Declining enrollment may cost Havre schools
Last updated ERROR at ERROR
Havre elementary schools could lose an estimated $316,536 in state funding next year because of falling enrollment, school officials said.
The Havre High School district could gain $58,860 because of increasing enrollment.
The figures are just estimates and assume that enrollment won't change by Februrary and that the state will continue to fund districts at the current rate per student.
But it was enough to give district officials pause.
"This may be as good as it gets," Ric Floren, Havre Public Schools director of operations, said in a memo to the school board.
The Havre Public Schools took its attendance count on Monday. It will do another count in February and use the average to figure state funding for the 2003-04 school year.
Floren, gave the figures to the Havre school board at its meeting Tuesday night.
According to Floren's figures, K-8 attendance dropped by 83.5 students or 7.3 percent from last year's final count. High school attendance gained 15 students or 2.2 percent.
If the Havre Public Schools loses students between the count on Monday and the upcoming count in February, then it could lose even more state funding, said Kirk Miller, superintendent of Havre Public Schools.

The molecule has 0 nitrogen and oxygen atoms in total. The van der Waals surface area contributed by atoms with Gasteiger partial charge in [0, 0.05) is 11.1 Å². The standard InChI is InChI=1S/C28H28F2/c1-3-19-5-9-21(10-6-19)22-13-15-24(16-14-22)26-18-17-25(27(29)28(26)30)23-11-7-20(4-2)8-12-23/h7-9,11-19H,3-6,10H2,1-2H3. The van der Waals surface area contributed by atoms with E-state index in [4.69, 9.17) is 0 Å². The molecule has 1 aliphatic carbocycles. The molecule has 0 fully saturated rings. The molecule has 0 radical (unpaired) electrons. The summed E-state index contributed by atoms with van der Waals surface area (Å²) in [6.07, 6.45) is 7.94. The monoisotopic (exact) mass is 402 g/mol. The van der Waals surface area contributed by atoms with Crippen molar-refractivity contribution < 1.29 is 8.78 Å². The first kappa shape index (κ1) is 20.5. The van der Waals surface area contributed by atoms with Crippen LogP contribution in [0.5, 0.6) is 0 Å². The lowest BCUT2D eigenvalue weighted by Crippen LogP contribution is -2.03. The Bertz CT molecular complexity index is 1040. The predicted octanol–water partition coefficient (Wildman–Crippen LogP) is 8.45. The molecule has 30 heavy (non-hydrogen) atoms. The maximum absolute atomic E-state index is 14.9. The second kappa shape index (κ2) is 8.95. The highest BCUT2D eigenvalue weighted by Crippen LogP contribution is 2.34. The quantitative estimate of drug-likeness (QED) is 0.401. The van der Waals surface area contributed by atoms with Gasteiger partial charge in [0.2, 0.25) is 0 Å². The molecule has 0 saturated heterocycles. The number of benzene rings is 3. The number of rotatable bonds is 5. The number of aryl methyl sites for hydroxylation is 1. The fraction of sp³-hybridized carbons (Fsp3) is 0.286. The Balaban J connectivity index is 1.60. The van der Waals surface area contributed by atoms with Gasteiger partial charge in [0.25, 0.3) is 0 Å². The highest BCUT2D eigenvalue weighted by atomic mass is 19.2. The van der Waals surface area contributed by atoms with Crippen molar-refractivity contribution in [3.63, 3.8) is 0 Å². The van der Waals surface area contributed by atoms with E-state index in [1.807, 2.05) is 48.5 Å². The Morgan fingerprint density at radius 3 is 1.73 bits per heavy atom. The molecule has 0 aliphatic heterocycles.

Miller also said the district faces the prospect that state legislators could cut state funding per student next year.
Lawmakers are facing an estimated $250 million deficit when they meet in January.
For the current school year, the rate is $3,706 per student in K-6 and $4,905 per student for 7-12.
"But the main concern is we've had a decline in enrollment and experienced this over the last nine years," Miller said today.
Monday's count was 1,291 K-8 students and 704 high school students. In 1993-94 there were 1,808 K-8 students and 797 high school students. The number of students attending kindergarten is divided in half for budget purposes because they only attend half days, Miller said.
"Our school district has made budget cuts over that nine-year period of time to account for the decline in enrollment," Miller said. "However, I hope that everyone would understand that the ability to make cuts is not in proportion to the reduction in funding that comes from the state.
"And by that, fixed costs such as heat, building supplies and other general costs are all increasing at the rate of inflation or greater and are necessary, regardless, if enrollment is increasing or declining," Miller added.
The total elementary school district budget is $6 million. The high school budget is $3.8 million.